Curly quotes in Rise

Feb 26, 2020

Is there a reason why double and single quotes always appear straight when typed directly into Rise (' and " vs ‘ and “)? I can only get curly quotes if the content is pasted in from another application.

19 Replies
Tonya Ratliff-Garrison

Curly quote marks, or "smart quotes," are true typography quote marks while straight quote marks, or "dumb quotes" are a vestigial constraint from typewriters when using one key for two different marks helped save space on a keyboard. 

It would be ideal if Articulate would have Rise default to smart quotes or have something added to the Format bar that we could click on to convert the dumb quotes to smart.

Dave Demyan

I add my vote to wanting the benefits of using typographically correct ones. I had two reviewers of my most recent Rise course point out the "error" of using straight quotes. Makes me look like I don't know basic composition.

Check out, for example, some online news publications. The crude, less respected ones pay little attention to correct typographical selections. Respected outlets like NY Times get it right because it matters.

Carol Dungan

I second Laura, Tonya, and Dave. Please change the Rise default to the correct typographer's (curly) quotes. The "straight" quotes are actually mathematical inch and foot symbols. It's a mark of professional layout in web spaces to have typographer's quotes. When Rise doesn't do this, it degrades otherwise lovely layouts.

Benjamin Klinkner

Hi y'all! I searched my way to this thread today in service of some New Year's housekeeping. Like other folks above, the publishing team where I work would like to automate the use of directional quotation marks within all our tools. It seems like a new post here might help push this functionality forward; that's ultimately why I'm writing.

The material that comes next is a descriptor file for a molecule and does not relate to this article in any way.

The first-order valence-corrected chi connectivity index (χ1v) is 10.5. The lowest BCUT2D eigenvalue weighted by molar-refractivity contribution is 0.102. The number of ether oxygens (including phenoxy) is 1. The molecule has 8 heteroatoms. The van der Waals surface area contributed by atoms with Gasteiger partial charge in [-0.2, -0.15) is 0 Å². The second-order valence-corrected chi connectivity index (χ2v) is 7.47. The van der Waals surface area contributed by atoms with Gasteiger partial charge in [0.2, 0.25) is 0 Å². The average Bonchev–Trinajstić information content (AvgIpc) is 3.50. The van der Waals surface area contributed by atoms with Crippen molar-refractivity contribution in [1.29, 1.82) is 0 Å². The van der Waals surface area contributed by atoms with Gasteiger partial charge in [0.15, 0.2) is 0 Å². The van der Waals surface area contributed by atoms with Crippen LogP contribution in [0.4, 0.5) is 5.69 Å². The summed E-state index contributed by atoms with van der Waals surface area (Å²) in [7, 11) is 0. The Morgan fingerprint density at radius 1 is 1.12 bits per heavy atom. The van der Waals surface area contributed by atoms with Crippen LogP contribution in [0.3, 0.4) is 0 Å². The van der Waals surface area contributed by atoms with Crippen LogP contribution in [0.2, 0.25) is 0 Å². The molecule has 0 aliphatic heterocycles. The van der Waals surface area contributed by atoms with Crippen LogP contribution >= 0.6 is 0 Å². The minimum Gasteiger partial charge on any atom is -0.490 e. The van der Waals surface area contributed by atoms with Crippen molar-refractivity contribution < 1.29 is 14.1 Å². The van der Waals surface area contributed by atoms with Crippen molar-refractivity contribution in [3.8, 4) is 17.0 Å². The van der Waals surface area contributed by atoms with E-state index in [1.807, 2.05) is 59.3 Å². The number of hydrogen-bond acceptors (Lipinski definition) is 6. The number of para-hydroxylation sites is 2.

As part of the conversation, here's the most pertinent entry from the Chicago Manual of Style (6.115):

Published works should use directional (or “smart”) quotation marks, sometimes called typographer’s or “curly” quotation marks. These marks, which are available in any modern word processor, generally match the surrounding typeface. For a variety of reasons, including the limitations of typewriter-based keyboards and of certain software programs, these marks are often rendered incorrectly. Care must be taken that the proper mark—left or right, as the case may be—has been used in each instance. All software includes a “default” quotation mark ("); in published prose this unidirectional mark, though far more portable than typographer’s marks, signals a lack of typographical sophistication.

In sum? I wouldn't go so far as to call straight quotes an error. But smart quotes sure would be nice : )

Sheryl Payton

Yes, "curly" quotes are the correct way to use quotes--also "curly" apostrophes. "Straight" quotes are really inch marks and "straight" apostrophes are foot marks. It is tedious and time consuming to have to go through our Rise courses and copy and paste real quote marks and apostrophes into our courses. Please make "curly" quotes the standard.

Mason McFarland

Hello! I am a professional typography guy. As Tonya and others have helpfully explained, smart quotes are preferred (and expected) pretty much everywhere.

Copying and pasting from an application that handles text properly is not an especially reasonable thing to have to do in 2023, but since this thread is three years old and there’s no fix in sight, I thought it might be helpful to share some other workarounds in the browsers I use. 

  • For Safari users, highlight the text, then right-click and go to Substitutions > Smart Quotes and make sure it’s checked. Now it’ll switch to smart quotes automatically whenever you type.
  • For Chrome users, there’s an extension called Instant Smart Quotes that will correct dumb quotes along with other forms of typographical malpractice. Not familiar with the developer, but the extension is working as expected for me.

Replacement is especially important when using fonts like Be Vietnam, which displays the so-called 66 on both sides of the quoted text if you don’t fix it. 

Hope this helps!

Phil Foss

Devin, that's probably the best way to force a regular quote instead of a smart quote. But it sounds like you might be inserting a code sample- I was working on something similar and wasn't able to use a monospace font but found a workaround, is that what you're doing? I'd like to see your example if you can share.